5 Days of War

Examining the Georgian and Russian conflict of 2008, 5 Days of War presents a personal spin on events.  Although mostly succeeding it provides a somewhat simplistic account of a complex war.  Given it was directed by a film-maker mainly known for action films this shouldn’t come as any surprise.  Despite this there are some moments effectively questioning how such deeds could still happen in a supposedly more enlightened era.


Known for venturing into war-torn countries, reporter Thomas Anders (Rupert Friend) and cameraman Sebastian Ganz (Richard Coyle) are no strangers to witnessing deadly conflict.   Even their experience cannot prepare them for what they see in the Georgian province.  In dispute with Russia over land, the area becomes a war-zone from which there is little escape.  Tasked with gathering the facts, they see first-hand the scars of battle and the apathy of other countries unwilling to help.


The most interesting aspect of this otherwise superficial movie is how media savvy those engaged in war seem.  With the search for a memory disc containing damaging pictures the fulcrum of its plot, 5 Days of War reveals how empty the motives are of some of those in charge.  Mixed with reporters who constantly put their lives on the line in search of a story – and the subsequent refusal of TV networks to correctly report it – these elements provide ongoing engagement in a rather glossy version of what actually occurred.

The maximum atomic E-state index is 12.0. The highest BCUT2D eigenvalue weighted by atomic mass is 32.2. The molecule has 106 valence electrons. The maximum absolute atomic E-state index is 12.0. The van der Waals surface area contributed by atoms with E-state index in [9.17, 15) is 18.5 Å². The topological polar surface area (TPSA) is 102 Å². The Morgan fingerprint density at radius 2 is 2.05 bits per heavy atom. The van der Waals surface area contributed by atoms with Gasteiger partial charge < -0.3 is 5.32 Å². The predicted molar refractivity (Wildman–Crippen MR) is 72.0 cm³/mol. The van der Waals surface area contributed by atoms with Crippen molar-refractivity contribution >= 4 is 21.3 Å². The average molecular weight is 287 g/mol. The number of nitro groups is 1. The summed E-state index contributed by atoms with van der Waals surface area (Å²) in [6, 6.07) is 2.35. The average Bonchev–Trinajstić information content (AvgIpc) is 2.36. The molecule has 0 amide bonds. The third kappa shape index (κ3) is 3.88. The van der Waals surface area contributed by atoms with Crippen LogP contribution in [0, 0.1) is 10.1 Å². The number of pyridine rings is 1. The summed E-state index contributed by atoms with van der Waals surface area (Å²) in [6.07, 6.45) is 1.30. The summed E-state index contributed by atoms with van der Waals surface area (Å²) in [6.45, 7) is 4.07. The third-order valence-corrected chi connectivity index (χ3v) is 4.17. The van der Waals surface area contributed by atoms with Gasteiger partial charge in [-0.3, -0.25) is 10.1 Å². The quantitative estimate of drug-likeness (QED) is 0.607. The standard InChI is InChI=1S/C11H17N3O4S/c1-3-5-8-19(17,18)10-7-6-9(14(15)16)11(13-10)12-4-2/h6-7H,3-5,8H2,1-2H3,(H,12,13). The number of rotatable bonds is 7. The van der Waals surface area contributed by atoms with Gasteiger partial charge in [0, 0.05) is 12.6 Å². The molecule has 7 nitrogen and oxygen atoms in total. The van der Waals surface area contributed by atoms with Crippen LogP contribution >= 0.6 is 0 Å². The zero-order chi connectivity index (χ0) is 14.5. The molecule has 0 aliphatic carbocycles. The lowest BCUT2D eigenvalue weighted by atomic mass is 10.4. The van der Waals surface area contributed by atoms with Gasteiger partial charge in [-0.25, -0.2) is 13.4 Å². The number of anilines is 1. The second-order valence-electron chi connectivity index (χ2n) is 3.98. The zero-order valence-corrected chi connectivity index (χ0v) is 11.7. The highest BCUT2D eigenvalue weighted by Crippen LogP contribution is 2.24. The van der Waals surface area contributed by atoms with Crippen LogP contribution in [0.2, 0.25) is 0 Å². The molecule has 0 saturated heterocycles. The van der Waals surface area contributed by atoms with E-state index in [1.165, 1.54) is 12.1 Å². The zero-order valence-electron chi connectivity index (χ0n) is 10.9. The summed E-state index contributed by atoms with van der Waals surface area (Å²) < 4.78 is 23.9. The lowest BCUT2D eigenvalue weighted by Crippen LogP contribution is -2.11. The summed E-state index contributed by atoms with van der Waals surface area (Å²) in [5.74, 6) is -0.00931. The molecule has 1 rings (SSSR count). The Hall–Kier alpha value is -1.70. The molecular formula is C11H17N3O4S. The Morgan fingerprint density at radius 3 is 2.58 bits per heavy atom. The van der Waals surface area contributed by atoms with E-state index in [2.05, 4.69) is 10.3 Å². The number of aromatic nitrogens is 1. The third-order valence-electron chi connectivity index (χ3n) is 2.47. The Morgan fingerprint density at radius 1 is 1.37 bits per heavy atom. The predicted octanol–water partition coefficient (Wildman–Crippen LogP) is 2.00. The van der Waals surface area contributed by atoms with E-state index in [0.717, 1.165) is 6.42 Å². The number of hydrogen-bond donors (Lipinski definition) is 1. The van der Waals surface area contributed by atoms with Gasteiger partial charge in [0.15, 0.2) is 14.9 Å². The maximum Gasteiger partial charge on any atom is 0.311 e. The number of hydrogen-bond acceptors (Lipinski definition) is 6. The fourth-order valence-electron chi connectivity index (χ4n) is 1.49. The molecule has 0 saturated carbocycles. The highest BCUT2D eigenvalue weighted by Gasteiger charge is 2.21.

Given it goes to great lengths to claim it is ‘based on actual events’, 5 Days of War is very one-sided.  Funded by the Georgian government, it can hardly be called an objective account with Renny Harlin’s direction seemingly more interested in action sequences than the more interesting politicking.  This is clearly seen in the characterisation with each side painted strictly in black and white strokes.  If one can ignore that there are some potent moments although proceedings are shown in a Reader’s Digest manner than anything substantial.


Although not giving the whole truth of the situation 5 Days of War at least provides a starting point for those wanting to learn more.  Any movie doing this is worth something, even if its execution lacks much depth.


Rating out of 10:  5

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